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Publication numberUS5933737 A
Publication typeGrant
Application numberUS 08/895,260
Publication dateAug 3, 1999
Filing dateJul 16, 1997
Priority dateMay 1, 1993
Fee statusPaid
Also published asUS5719430
Publication number08895260, 895260, US 5933737 A, US 5933737A, US-A-5933737, US5933737 A, US5933737A
InventorsYoshiro Goto
Original AssigneeNec Corporation
Export CitationBiBTeX, EndNote, RefMan
External Links: USPTO, USPTO Assignment, Espacenet
Buried-channel MOS transistor and process of producing same
US 5933737 A
Abstract
In fabricating a buried p-channel MOS transistor using an n-type substrate, a shallow n-type diffused layer is formed by ion implantation in each of intended source and drain regions so as to become oppositely adjacent to the shallow p-type diffused layer under the gate electrode. After that p-type diffused layers to serve as source and drain are formed by ion implantation through the n-type diffused layers, and the implanted impurities are activated. In consequence, impurity concentration at the substrate surface becomes lower in the section right under each end of the gate electrode than in the gate middle sections. This measure brings about suppression of the short channel effect inherent to conventional buried-channel MOS transistors and makes it possible to shorten the physical gate length.
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Claims(10)
What is claimed is:
1. A process of producing a buried-channel MOS transistor comprising the steps of:
(a) forming a gate dielectric film on a semiconductor substrate surface, said semiconductor substrate being of a first-type conductivity;
(b) introducing an impurity of second-type conductivity into a surface region of said substrate to form a buried-channel layer of said second-type conductivity under said gate dielectric film, said buried-channel layer having a first region extending to an edge of the buried-channel layer, a second region extending to an opposite edge of said buried-channel layer, and a third region positioned between said first and second regions;
(c) forming a gate electrode on said gate dielectric film and positioned over said third region of said buried-channel layer;
(d) introducing an impurity of said first-type conductivity into said first and second regions of said buried-channel layer while using said gate electrode as a mask, and thereby converting said first and second regions of said buried-channel layer into a pair of auxiliary diffused layers; and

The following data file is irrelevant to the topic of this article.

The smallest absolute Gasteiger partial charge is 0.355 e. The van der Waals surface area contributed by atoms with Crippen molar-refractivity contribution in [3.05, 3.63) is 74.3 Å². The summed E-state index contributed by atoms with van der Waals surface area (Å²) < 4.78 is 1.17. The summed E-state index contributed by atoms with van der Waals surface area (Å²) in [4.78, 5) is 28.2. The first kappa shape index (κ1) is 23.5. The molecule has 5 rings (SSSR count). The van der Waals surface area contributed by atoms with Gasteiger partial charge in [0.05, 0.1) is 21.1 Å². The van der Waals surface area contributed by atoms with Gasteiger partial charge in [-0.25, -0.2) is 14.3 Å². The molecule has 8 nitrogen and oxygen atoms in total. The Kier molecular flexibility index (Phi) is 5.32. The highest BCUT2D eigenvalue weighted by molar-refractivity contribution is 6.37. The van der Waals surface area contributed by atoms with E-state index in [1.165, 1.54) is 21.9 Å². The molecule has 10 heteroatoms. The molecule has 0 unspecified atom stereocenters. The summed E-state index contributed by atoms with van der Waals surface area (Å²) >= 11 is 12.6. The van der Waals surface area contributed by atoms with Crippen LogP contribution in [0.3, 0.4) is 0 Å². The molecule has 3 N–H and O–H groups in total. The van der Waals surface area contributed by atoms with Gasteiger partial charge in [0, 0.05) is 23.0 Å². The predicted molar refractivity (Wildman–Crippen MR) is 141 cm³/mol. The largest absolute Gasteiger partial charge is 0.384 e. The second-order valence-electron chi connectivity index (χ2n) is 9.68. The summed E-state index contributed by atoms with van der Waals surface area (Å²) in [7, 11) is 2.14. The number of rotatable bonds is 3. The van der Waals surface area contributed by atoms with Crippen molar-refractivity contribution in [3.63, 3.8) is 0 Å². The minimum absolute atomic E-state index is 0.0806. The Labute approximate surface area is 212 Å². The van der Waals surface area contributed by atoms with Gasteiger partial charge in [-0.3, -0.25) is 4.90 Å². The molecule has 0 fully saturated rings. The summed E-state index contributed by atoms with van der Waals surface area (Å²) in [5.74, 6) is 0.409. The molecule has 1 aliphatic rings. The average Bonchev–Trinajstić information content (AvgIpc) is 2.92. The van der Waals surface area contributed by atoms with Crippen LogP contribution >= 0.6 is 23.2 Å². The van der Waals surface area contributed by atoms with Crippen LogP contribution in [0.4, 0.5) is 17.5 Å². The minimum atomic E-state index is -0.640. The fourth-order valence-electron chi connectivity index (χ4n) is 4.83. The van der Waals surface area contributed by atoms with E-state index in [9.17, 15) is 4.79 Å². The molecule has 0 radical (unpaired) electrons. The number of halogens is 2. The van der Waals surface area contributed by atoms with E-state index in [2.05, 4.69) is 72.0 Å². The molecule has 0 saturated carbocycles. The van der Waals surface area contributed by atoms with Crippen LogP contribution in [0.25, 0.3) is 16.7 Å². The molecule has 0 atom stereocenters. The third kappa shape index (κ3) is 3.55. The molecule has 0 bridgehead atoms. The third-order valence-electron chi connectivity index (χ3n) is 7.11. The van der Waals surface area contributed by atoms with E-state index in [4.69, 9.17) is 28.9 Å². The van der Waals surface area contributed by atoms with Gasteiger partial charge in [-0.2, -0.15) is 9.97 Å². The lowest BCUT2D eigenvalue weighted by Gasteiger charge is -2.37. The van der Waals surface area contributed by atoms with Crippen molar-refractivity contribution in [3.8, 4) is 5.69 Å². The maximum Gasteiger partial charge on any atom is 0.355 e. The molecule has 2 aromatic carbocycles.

(e) introducing an impurity of said second-type conductivity into said substrate through said auxiliary diffused layers in two steps to form source and drain regions, each of said source and drain regions comprising a second diffused layer of said second-type conductivity, said second diffused layers being greater in depth from said substrate surface than said buried-channel layer and each incorporating a major part of one of said auxiliary diffused layers along with a third diffused layer of said second-type conductivity which incorporates a major part of said second diffused layer and is greater in depth from said substrate surface and higher in impurity concentration than said second diffused layer,
the step of introducing an impurity of said second-type conductivity into said substrate through said auxiliary diffused layers being performed such that an end portion of each of said auxiliary diffused layers remains between an end of said third region and said buried-channel layer under said gate electrode, and said second diffused layers of said source and drain regions and said end portions of each of said auxiliary diffused layers being lower in impurity concentration than said third region of said buried-channel layer.
2. A process according to claim 1 further including a step of forming a dielectric sidewall on each of two end faces of said gate electrode before introducing an impurity of said first-type conductivity into said first and second regions of said buried-channel layer.
3. A process according to claim 1, wherein steps (b), (d) and (e) are each performed by ion implantation.
4. A process according to claim 1, further including the step of activating the impurities introduced into said substrate by the end of the step (e) by heat treatment.
5. A process of producing a buried-channel MOS transistor, comprising the steps of:
(a) forming a gate dielectric film on a surface of a semiconductor substrate of first-type conductivity;
(b) introducing an impurity of opposite second-type conductivity into a surface region of said substrate to form a buried-channel layer of said second-type conductivity underneath said gate dielectric film, said buried-channel layer having a first region extending to an edge of the buried-channel layer, a second region extending to an opposite edge of said buried-channel layer and a third region positioned between said first and second regions;